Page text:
An Israeli court will deliver Wednesday its verdict in the trial of former foreign minister Avigdor Lieberman on charges of fraud and breach of trust.
The ruling at the Jerusalem Magistrates Court will have an immediate impact on the political career of a man who holds a key position in Israel's ruling coalition.
If acquitted, the nightclub bouncer-turned politician will be able to return to his former cabinet post within days, assuming the attorney general does not appeal.
But if he is convicted and found morally unfit to hold office, he would be stripped of all public office and have to surrender his seat in parliament.
The stocky 55-year-old is accused of rewarding diplomat Zeev Ben Aryeh with an ambassadorial posting in Latvia after he tipped him off about a police probe into his affairs.
Lieberman resigned his post as foreign minister in December when it became clear he would be put on trial over then seeking to reward Ben Aryeh.
But he is still a member of parliament, where he chairs the high-profile committee on foreign affairs and defence, and heads the hardline Yisrael Beitenu party.
Wednesday's verdict could go one of several directions, all of which will have an impact on the ruling coalition but Lieberman can appeal any conviction.
Verdict could go several ways
If he is acquitted and Attorney General Yehuda Weinstein choses not to appeal, Lieberman could return immediately to his former post at the foreign ministry, which has been empty for the past 10 months.
But if he is convicted, the full extent of the verdict will not be known until sentencing in several week's time, when the court will have to decide whether the offence includes a finding of "moral turpitude".
If the guilty verdict does not include such a finding, and if he is not sentenced to time behind bars, Lieberman will be legally able to return to the cabinet.
Even if he is handed a prison sentence, he could return to government after completing the term.
But it would mean reneging on a pledge he made in January to retire from politics if convicted.
If, however, the conviction does include a finding of moral turpitude, he will be forced to resign from current Knesset, or parliament.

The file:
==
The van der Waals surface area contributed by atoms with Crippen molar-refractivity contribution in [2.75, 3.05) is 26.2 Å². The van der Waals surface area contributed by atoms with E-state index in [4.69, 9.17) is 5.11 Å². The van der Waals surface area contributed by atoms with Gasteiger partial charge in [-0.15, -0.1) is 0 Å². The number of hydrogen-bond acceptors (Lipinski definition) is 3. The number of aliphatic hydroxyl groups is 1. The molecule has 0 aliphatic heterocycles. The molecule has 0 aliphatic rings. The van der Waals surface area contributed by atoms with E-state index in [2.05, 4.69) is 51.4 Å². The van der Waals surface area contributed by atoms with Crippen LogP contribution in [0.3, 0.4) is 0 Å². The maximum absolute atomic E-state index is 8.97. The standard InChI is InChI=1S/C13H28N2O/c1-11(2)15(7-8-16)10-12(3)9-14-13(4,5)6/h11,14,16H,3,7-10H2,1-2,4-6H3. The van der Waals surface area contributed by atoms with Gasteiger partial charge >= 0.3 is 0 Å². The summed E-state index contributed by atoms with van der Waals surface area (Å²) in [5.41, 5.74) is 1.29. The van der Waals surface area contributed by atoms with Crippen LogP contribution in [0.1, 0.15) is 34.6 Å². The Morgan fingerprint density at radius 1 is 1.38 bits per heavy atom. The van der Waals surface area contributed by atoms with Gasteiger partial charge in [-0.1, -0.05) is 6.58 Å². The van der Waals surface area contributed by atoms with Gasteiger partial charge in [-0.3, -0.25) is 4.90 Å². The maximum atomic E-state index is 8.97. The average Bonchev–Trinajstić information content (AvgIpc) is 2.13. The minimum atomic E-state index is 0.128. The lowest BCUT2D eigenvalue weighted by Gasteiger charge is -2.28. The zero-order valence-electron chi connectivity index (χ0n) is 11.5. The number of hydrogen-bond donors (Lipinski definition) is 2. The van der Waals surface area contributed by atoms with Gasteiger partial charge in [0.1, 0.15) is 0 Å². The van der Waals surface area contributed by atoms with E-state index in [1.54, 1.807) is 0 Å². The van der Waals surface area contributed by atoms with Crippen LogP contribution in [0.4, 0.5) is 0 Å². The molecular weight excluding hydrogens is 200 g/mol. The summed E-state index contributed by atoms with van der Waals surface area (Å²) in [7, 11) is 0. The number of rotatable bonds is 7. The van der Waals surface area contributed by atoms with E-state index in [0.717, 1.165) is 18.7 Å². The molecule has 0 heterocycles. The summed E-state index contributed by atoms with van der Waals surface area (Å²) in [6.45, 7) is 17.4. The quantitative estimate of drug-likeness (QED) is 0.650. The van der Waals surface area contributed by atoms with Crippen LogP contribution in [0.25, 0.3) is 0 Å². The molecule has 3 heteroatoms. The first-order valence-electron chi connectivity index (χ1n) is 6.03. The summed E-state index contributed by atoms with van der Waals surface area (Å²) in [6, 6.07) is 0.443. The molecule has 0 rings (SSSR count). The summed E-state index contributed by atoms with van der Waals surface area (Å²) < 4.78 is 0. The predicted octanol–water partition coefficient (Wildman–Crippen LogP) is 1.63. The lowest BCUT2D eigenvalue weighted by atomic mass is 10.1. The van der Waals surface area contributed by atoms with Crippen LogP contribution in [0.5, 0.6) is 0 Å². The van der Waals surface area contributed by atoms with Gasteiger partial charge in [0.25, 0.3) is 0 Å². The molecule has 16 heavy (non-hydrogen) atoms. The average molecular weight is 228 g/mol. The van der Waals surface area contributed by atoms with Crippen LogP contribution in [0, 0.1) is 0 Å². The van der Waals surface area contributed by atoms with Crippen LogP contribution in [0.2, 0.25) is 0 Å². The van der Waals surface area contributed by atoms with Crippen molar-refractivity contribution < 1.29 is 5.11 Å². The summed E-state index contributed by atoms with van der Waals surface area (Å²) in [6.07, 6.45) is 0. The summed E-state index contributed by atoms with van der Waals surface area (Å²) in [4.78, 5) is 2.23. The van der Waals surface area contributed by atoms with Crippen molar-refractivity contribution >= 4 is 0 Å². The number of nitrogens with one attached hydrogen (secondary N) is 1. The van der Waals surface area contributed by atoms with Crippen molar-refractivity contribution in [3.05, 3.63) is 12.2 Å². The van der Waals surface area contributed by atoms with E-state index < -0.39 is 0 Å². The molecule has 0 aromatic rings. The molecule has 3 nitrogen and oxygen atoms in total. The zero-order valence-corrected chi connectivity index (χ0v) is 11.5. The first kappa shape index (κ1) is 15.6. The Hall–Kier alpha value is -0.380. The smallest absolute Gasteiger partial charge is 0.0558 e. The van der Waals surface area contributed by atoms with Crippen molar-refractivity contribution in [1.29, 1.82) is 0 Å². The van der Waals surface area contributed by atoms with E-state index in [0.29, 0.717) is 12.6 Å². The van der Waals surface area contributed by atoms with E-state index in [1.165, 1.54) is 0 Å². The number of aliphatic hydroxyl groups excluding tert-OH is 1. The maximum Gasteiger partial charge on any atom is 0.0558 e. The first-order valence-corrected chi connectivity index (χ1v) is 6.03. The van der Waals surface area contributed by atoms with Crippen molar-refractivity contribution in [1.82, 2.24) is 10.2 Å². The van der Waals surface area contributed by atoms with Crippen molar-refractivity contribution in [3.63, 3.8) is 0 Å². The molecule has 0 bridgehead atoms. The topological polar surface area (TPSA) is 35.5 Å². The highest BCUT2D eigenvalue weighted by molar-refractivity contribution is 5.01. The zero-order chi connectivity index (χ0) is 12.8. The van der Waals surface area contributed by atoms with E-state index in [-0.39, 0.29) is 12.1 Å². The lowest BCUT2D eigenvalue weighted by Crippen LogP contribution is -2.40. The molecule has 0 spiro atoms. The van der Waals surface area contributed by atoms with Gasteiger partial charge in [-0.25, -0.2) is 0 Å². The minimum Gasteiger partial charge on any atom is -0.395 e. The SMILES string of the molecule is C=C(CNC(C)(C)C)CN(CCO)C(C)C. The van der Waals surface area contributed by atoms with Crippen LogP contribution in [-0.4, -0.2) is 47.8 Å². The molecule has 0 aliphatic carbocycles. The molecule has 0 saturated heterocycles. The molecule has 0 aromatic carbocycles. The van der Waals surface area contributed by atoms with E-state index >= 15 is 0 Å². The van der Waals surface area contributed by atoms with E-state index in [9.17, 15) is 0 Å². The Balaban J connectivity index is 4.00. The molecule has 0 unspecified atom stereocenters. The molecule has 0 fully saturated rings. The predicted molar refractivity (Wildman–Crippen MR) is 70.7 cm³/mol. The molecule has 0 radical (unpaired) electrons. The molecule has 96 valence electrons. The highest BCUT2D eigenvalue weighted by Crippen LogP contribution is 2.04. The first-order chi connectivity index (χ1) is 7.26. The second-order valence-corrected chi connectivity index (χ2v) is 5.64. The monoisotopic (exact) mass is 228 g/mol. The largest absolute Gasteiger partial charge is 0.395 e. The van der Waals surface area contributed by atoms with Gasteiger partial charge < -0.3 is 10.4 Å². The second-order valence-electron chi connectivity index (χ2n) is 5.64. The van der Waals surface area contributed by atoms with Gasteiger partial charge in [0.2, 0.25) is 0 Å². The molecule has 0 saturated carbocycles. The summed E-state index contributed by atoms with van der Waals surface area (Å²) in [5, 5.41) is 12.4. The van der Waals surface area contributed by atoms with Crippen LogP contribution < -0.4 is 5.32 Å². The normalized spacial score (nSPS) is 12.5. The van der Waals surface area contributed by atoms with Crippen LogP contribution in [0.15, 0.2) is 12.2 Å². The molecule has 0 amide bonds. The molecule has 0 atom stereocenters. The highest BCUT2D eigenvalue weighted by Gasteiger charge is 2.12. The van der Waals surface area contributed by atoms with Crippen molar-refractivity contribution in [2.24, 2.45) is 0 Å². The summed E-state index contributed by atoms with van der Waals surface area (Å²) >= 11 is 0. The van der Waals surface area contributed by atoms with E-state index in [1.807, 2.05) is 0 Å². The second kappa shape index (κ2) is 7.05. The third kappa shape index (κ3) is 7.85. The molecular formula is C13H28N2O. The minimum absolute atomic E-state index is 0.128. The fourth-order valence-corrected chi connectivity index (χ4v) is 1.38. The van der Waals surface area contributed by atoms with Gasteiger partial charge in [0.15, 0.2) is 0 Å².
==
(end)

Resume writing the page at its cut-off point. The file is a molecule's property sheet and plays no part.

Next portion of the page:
If the court also hands him a jail sentence of more than three months, he will be barred from politics for seven years.
But, as long as there is no jail term attached to a moral turpitude finding, Lieberman could still remain a minister, despite having to resign from parliament.
An unfavourable court ruling would also have implications for Yisrael Beitenu party which joined a coalition with Netanyahu's Likud a year ago.
The alliance holds a narrow majority of 31 seats within the 120-member parliament.
"If he resigns from the Knesset, he will leave behind a faction of 10 (MPs)... which will be like a body without a head," wrote political analyst Yossi Verter in Haaretz newspaper.
"He will also leave behind a prestigious position as chairman of the foreign affairs and defence committee and a coveted portfolio - as well as a prime minister who, for the first time in years, will not be subject to Lieberman's intimidation."
An outspoken hardliner who has been investigated by police several times since 1996, Lieberman denies the charges against him.
Taking the stand in May, Lieberman admitted Ben Aryeh had indeed given him papers but dismissed them as "not useful" and said he had ripped them up and flushed them down the toilet.
Born in Moldova, Lieberman immigrated to Israel in 1978 at the age of 20.
He read social sciences at Jerusalem's Hebrew University then served as a corporal in the army before beginning to climb the political ladder of the nationalist right.
For years he was a loyal member of the long-dominant Likud, rising through the ranks to become Netanyahu's chief-of-staff during his first term from 1996-1999.
He founded Yisrael Beitenu in 1999 aimed at capturing the votes of the swelling Soviet immigrant community.